class such that restrictions on the type parameters of Monad
instances become possible. We introduce a type synonym family Object
such that Object mon val
is the constraint that the parameter val
must fulfill when working with the Monad
instance mon
. We provide a default definition for Object
that does not restrict monad parameters. Finally, we change the types of return
and (>>=)
such that they restrict their Monad
instance parameters accordingly. The new declaration of the Monad
class is as follows:
class Monad mon where
type Object mon val :: Constraint
type Object mon val = ()
return :: Object mon val =>
val > mon val
(>>=) :: (Object mon val, Object mon val') =>
mon val > (val > mon val') > mon val'
We can now make Set
an instance of Monad
:
instance Monad Set where
type Object Set el = Ord el
return = setReturn
(>>=) = setBind
We can make every instance of the original Monad
class an instance of our new Monad
class. Because of the default definition of Object
, we do not need to define Object
in these cases. So the instance
declarations can look exactly like those for the original Monad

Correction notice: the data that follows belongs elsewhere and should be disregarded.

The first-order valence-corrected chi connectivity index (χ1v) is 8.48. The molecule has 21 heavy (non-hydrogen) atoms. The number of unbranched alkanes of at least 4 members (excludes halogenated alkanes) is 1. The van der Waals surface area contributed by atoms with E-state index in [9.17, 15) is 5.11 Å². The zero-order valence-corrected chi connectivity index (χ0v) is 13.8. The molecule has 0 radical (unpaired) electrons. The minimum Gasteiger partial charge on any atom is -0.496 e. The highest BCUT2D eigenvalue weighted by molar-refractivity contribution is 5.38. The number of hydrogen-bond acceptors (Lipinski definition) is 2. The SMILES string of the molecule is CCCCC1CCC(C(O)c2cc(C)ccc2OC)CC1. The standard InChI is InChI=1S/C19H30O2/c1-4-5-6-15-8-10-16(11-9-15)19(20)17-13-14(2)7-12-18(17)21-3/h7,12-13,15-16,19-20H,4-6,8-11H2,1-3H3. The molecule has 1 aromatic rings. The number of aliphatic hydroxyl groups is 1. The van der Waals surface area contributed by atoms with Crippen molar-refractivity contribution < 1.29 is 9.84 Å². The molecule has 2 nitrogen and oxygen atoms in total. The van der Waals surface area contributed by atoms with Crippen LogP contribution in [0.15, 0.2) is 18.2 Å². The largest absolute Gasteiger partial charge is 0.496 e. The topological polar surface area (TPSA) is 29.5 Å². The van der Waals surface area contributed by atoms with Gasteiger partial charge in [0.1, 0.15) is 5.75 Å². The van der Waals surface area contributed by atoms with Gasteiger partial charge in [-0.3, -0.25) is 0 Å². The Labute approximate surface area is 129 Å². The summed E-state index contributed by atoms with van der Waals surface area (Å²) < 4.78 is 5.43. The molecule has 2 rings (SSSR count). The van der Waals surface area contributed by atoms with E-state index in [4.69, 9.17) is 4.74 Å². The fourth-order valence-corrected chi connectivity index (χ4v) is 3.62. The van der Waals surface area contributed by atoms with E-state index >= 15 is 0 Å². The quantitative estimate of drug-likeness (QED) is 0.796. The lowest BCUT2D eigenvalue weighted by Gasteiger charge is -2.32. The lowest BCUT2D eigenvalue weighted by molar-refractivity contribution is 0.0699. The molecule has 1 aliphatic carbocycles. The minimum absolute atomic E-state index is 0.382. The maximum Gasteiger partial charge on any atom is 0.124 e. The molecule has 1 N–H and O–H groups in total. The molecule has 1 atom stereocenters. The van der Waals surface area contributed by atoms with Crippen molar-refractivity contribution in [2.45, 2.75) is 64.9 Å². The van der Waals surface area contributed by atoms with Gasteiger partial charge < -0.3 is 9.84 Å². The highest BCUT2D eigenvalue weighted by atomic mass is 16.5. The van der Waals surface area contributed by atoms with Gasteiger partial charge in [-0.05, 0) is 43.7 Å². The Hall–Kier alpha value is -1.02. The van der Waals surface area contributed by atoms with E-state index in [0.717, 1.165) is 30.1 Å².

class. Here is an example for the []
type:
instance Monad [] where
return x = [x]
(>>=) = flip concatMap
[…] I talked about the Constraint kind, a recent addition to Haskell. There is a writeup of my talk on my personal blog. […]
This is a really informative post; thank you for writing it. I don’t tend to comment much because my Haskell knowledge is at a level where I don’t have much to add to the dialogue, but I just wanted to express my appreciation for your blog, I’ve learnt a great deal from following it.
The example you give of generalizing the Monad type class is fantastic, as it seems to have no downsides, since any previously allowable instance can use the existing instance definition. Apart from the dependence on ConstraintKinds, is there any negative to this Monad definition? Is there any movement to thus generalize it? If not, why not? A reluctance to rely on an extension for a base library?
It is nice to hear that you like my blog. Thank you for expressing your appreciation.
The
Monad
class given (but not invented) by me uses not only theConstraintKinds
, but also theTypeFamilies
extension.ConstraintKinds
is very new, and alsoTypeFamilies
is not very old. So I suppose that this generalizedMonad
class will not make it into base very soon. We would have to ask the folks on the GHC or the library mailing list to know for sure.That said, relying on extensions for base does not seem to be a problem as such, as base is already beyond standard Haskell. For example,
Control.Monad.ST
usesRank2Types
.[…] my article The Constraint kind, I described a solution to this problem, which involved changing the Monad class. In this article, […]